In 2022, the faculty researchers expect to increase the number of students that will get experience through this program. Students are learning different techniques like how to isolate RNA from wastewater and how to run ddPCR, which involves working with new technology.

“This benefits the community because it increases the number of students exposed to new techniques, some of which are rare to learn at primarily undergraduate institutions,” said Opata.

The research group plans to publish their work, providing the undergraduate researchers in the lab with an invaluable opportunity to be included as authors on a scientific manuscript. Overall, this work has been exciting and rewarding for the students involved.

“Let’s say I was thinking about going into working for the CDC, [this research] would give me an idea what that looks like,” said student Seth Leonard.


Related articles:
Residence hall wastewater testing supports App State’s COVID-19 management strategy
April 15, 2021 

About the Department of Biology
The Department of Biology is a community of teacher-scholars, with faculty representing the full breadth of biological specializations — from molecular genetics to landscape/ecosystem ecology. The department seeks to produce graduates with sound scientific knowledge, the skills to create new knowledge, and the excitement and appreciation of scientific discovery. Learn more at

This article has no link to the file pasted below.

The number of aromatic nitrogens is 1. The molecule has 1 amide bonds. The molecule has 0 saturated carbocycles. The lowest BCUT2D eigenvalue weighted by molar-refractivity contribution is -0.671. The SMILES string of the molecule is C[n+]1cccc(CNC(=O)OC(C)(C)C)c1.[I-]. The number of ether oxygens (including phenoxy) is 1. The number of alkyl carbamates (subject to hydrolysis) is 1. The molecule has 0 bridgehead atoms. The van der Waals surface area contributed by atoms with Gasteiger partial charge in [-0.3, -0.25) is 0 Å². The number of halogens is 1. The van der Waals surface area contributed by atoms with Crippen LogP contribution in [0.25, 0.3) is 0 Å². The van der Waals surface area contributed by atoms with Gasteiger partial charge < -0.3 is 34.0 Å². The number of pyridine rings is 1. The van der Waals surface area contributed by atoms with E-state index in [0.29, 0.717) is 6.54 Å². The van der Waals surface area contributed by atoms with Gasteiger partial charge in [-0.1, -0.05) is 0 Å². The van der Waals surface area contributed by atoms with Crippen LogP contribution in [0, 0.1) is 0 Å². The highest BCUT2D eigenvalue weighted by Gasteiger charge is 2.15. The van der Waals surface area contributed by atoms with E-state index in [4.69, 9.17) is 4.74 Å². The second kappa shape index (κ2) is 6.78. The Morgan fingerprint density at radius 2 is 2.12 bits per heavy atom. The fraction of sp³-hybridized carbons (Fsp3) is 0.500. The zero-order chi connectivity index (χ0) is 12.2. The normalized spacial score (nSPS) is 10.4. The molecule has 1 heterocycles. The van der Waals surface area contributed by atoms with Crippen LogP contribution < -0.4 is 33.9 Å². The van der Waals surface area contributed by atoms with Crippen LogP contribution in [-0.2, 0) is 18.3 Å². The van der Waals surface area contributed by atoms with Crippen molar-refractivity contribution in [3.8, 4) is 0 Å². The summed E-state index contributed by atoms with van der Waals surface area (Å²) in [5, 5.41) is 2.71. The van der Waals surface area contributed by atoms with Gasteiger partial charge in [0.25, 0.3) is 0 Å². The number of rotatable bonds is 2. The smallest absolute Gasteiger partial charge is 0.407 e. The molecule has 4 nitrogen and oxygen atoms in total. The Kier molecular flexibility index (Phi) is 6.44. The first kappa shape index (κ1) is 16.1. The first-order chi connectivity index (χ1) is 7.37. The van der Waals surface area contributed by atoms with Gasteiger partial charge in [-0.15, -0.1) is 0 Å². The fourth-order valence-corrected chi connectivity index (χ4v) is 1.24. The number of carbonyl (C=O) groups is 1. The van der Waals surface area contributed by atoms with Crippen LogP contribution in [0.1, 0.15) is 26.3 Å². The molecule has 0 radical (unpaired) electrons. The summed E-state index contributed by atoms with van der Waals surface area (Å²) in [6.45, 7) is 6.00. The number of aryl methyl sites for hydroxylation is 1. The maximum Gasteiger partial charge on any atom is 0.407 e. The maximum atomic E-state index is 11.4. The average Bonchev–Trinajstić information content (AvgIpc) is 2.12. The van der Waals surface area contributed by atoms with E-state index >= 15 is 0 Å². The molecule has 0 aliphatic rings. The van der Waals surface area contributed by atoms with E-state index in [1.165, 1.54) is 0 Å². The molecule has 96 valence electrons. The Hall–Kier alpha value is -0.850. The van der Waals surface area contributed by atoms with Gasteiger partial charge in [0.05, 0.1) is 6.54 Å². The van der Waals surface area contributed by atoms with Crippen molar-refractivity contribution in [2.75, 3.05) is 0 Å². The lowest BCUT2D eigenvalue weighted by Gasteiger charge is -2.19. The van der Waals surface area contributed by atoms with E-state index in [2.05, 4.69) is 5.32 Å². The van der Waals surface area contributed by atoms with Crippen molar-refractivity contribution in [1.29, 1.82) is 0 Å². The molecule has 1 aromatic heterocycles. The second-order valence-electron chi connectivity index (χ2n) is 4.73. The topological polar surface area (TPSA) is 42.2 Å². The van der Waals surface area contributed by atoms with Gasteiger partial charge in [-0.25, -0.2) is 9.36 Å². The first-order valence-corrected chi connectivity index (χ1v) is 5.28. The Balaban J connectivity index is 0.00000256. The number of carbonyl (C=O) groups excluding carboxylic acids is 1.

About the Office of Research
Appalachian State University’s Office of Research provides support for the research, creative, and scholarly endeavors of Appalachian faculty, staff and students. The office consists of five units: Grants Resources and Services, Sponsored Programs, Research Design and Analysis, and Research Protections. The Office of Research also collaborates with the university’s Special Funds Accounting on the fiscal management of awarded projects. Learn more at

by Ellen Gwin Burnette
February 22, 2022

Droplet digital PCR (ddPCR) is a three-step process. First, genetic material is fractioned into 20,000 droplets per sample. This partitioning of the sample is a key component of ddPCR which allows for the quantification of copies per sample of a particular gene. Once the droplets have been generated, the second step is a typical PCR cycle, where the fluorescent probes for a gene will attach to present sequences.
Published: Feb 22, 2022 10:29am